I was out the other night with two of my friends. We had dinner at a place in Club Street – which is a restaurant area here in Singapore. We ate at an outside table. These two friends of mine are Russian. One of them is engaged now actually – and is to be wed on the weekend. She and her husband-to-be are good together because they accept, understand and appreciate each other.
I think these are the fundamental requirements of a sound relationship - plus love of course.
So I am confident it will work out well.
I was once again the only bloke at dinner but I didn't mind. I quite liked it in fact. There was much discussion about their wedding plans. It is going to be a big event apparently – more than a hundred guests coming from all over the world but there will only be a few close friends attending from here in Singapore. I am honored to be one of the close friends. The majority of people are coming from overseas.
The bride is Russian.
The groom is Australian.
I like weddings - they are happy events. This one is going to be Black Tie so I get to wear my tuxedo. I have my own tuxedo and I have my own black tie. The tie is not one of those elastic or clip on jobs - it is one that I knot myself.
It takes me a while to tie it properly but it is worth the effort.
All good things require effort.
With the incessant heat and humidity Singapore is not the best place to wear a tuxedo however I have donned one before here and I have survived. I quite like getting dressed up on the odd occasion - but I am normally otherwise a bit of a slob.
I feel most comfortable in jeans and a tee shirt.
The bride-to-be is always immaculately dressed. She is very stylish and is most fashion savvy. She is classy.
It is my belief that elegance is innate. In my mind it has nothing to do with being well dressed. Elegance is in fact refusal and it is sometimes surrender. Charles Dickens once wrote,
"Great men are seldom over-scrupulous in the arrangement of their attire".
Don't judge a book by its cover he is saying.
Good one Charles.
So the talk of weddings led on to discussions of love and romance. Girly stuff. I have seen the bride-to-be petting the future groom on many occasions. She strokes his hand across the table when we are out.
He loves it.
He laps it up.
The song “I Wanna Hold Your Hand’ was the first single released by the Beatles. It was brilliant. The Beatles nailed it with that one because it is what everyone wants really. Holding hands is a public expression of affection. It is an unhidden demonstration of connection. John Lennon wrote the music and he penned the lyrics as well.
Nice one John.
We miss you.
The bride-to-be wanted to hear a romantic moment from me and our other mutual friend did as well. I resisted but they implored me to tell them a love story. So I gave them one.
- A moment that is.
The moment I gave them happened a long time ago - when I was a youth. So that's a really long time ago now. It was a time when I was just traveling around Europe. I was just back-packing about the place. I was flitting here and there – taking myself to wherever I fancied.
I moved on a whimsy.
I was footloose.
I was fancy free.
Those were the days.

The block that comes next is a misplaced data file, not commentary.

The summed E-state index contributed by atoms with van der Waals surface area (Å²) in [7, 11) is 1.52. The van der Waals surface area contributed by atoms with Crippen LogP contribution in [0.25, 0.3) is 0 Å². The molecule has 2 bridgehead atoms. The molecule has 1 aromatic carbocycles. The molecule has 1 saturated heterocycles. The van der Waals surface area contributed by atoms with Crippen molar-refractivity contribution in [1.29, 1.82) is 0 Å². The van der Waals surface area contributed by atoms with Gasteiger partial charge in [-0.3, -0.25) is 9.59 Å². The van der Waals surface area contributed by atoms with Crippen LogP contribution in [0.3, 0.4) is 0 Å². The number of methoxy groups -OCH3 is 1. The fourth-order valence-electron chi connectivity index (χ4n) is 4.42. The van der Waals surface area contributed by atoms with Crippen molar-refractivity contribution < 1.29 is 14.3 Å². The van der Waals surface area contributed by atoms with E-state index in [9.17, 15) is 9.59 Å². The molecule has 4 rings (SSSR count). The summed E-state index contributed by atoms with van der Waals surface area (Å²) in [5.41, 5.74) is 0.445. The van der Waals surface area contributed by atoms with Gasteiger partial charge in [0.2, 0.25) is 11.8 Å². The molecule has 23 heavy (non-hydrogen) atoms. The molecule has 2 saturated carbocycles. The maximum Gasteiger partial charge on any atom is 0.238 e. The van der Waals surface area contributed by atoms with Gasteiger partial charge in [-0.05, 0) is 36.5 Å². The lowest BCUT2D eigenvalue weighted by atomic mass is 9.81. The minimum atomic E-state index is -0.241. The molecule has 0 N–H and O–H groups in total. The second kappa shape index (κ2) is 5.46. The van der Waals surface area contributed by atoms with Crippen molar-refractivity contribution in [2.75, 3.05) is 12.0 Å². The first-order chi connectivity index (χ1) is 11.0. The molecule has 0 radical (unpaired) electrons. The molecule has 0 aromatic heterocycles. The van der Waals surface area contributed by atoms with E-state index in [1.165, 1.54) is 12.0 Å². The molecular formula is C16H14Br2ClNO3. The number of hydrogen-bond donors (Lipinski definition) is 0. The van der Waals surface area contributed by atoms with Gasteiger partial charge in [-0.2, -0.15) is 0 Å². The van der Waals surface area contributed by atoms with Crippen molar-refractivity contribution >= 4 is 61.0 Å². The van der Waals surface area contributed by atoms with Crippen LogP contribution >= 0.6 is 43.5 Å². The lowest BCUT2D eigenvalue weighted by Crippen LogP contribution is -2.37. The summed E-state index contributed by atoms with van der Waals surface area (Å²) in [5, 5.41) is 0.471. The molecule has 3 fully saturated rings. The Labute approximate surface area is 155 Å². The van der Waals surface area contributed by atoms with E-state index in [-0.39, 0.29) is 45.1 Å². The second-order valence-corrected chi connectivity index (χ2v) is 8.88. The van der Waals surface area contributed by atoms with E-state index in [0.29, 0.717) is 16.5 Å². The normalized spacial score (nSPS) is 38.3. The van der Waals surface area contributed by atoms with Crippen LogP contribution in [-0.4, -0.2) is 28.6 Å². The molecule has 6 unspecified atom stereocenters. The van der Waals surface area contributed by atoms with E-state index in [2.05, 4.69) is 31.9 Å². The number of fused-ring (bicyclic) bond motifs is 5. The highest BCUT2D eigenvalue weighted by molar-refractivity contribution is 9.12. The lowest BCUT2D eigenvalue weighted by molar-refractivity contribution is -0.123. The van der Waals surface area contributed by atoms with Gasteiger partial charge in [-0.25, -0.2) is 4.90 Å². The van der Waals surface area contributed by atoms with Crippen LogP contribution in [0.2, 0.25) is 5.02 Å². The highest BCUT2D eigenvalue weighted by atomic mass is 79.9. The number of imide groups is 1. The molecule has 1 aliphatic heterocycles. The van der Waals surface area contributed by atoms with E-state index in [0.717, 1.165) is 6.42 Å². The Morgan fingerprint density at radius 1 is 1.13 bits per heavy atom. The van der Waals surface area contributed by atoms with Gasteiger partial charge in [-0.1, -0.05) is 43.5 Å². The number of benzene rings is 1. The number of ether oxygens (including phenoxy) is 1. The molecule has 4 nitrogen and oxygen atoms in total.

They really were.
I told the girls that on this long ago occasion I was in France and it was Summer. I had caught a bus to a little village on the French Riviera. The name of the village was Beaulieu-sur-Mer. I got on the bus at Nice and as I alighted at the village square a girl got on. We passed each other in the doorway and as she stepped up and I stepped down for a split second we locked eyes and we smiled at each other. It was one of those moments where in a single glance souls were instantaneously exchanged.
The Italians call such moments 'colpo di fulminate.' - the thunderbolt. The Italians understand passion. They get it.
Their passion is often entangled with a maelstrom of lust but they do it very well. I have tasted love with an Italian before and it was both a sweet and a fiery fruit.
But that's another story - to be told another day.
Anyway in this singular moment - in Beaulieu-sur-Mer - my chest felt as if it had cracked open. I temporarily lost the capacity to breathe. By the time I realized what had struck me the bus was driving away. I looked up at it departing and this girl - this angel – she turned from her seat at the window and she smiled again and then she gave me a little wave.
I didn't even have time to wave back.
It is one of my life regrets.
As the bus disappeared in the distance the breath whooshed out of my body and everything around me froze for a moment. I felt as if I was looking at her departing through a telescopic camera lens. I was zoomed in all the way and the world around me paused for that tiny span of time between the opening and the closing of the shutter.
I was only planning on staying in Beaulieu-sur-Mer for a couple of days before moving on to Monte Carlo.
However I stayed for a whole week. I spent much of the time waiting at that bus stop.
Hoping to see this girl again.
This complete stranger had stolen my heart in a blink of an eye. She had spellbound me.
Those were seven timeless days filled with Hope.
Then ultimately there was devastation.
I have heard that when you meet the love of your life, time stops - and when it starts up again it moves extra fast to catch up.
This is what it was like.
I never saw her again.
The re-telling of this tale opened up an old wound and I told these friends of mine thus.
The bride-to-be told me that she thought the story was beautiful and her friend nodded in agreement. I replied that it was all just a bit sad.
When I think about it now though I realize that some people flash into and then out of our lives but they can leave imprints on our hearts. I don’t think that it happens very often - however this was one of those moments.
Missed as it was.